At Arborland, our curriculum includes reading comprehension worksheets that go along with the reading series. With remote teaching, the teacher will send home any materials needed once a week and this will often include a comprehension worksheet. The teacher will go over the directions with the child but the child is expected to complete the worksheet independently at home.

Homeschooling Tip

If you do not have access to pre-made worksheets, you can search the internet for related activities. One free source for the “Bob’s Books” is This Reading Mama. Or you can create your own. Remember that comprehension can even mean matching a word to a picture that can be easily printed from a computer. Don’t have a printer? Ask your child to draw what happened in the story and tell you about his/her picture!


Once a child can recognize words by reading, the next challenge is to produce words on his/her own. Spelling not only aids in reading but also helps cement the connection that is shared between sounds and letters.

Remote Teaching Tip

For remote teaching, Arborland teachers have continued to use the movable alphabet due to its familiarity for the students. Teachers present picture cards or actual objects and students spell by phonetically sounding out each letter. The teacher chooses the sound provided, sometimes purposely choosing an incorrect sound to make sure the child is paying attention, and places it in camera view as completed in the YouTube video.

Homeschooling Tip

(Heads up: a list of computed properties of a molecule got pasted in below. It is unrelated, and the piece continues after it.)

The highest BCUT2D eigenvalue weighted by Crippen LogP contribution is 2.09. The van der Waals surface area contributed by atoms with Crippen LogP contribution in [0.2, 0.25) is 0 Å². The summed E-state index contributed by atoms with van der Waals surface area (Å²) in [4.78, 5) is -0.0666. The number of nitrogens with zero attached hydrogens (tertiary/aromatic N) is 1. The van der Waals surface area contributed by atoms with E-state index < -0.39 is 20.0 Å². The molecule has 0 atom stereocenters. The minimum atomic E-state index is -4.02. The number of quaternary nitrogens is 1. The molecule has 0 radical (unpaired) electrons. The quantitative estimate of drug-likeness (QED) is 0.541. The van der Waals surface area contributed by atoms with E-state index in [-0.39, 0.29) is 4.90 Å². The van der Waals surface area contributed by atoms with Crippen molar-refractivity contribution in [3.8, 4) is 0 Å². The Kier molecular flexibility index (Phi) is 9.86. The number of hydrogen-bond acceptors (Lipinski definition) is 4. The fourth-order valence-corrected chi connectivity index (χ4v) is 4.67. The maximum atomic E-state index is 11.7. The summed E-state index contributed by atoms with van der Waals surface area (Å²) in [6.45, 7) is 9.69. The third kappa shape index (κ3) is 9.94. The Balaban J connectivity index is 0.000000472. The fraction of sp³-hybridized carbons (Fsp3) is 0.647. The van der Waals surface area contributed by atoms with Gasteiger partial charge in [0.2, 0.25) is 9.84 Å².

Don’t have a moveable alphabet at home? No problem! Print and cut lower case letters at home from a template or use red/blue markers to write letters on quartered index cards. The goal is to have movable letters for the child to put together like a puzzle and matching picture cards of phonetic words. Your child will have fun doing this independently! After the words are all spelled correctly, have your child write the words on a separate sheet of paper.


The fifth way the YouTube video showcases reading strategies is through a hands-on activity we like to do called “Cut & Paste.” It is another great way to engage children to read words, check their understanding, and even learn some new vocabulary as well.

Remote Teaching Tip

This is another material that needs to be sent home prior to the actual lesson. Arborland teachers have templates of pictures and their corresponding words based again on the level of the child. The beginning cut and paste use the short vowel “a” with words and pictures for “cat,” “hat,” “sat,” etc. In the YouTube video, Jaylen is working on compound words that again blend letters like “lk” and “tr.” Once the child cuts out the words and pictures, he/she glues the matching ones together on a separate sheet of paper.

Homeschooling Tip

Once again, the internet has a bunch of printable materials that can be used for this work. If you don’t find something appropriate for you child, you can always find pictures online and type matching words to print as well. Once your child gets the hang of this activity, he/she can generally do it independently. Your child can also do the same words and pictures multiple times until he/she masters them independently. Make sure to use child-safe scissors and prepare a surface that glue can easily be cleaned up off of. Add another layer of fun? See if your child wants to color the picture after or even draw his/her own pictures!

We hope this helps you understand how to help your preschool or kindergarten child read more at home or even apply this to your own remote teaching! Happy reading!!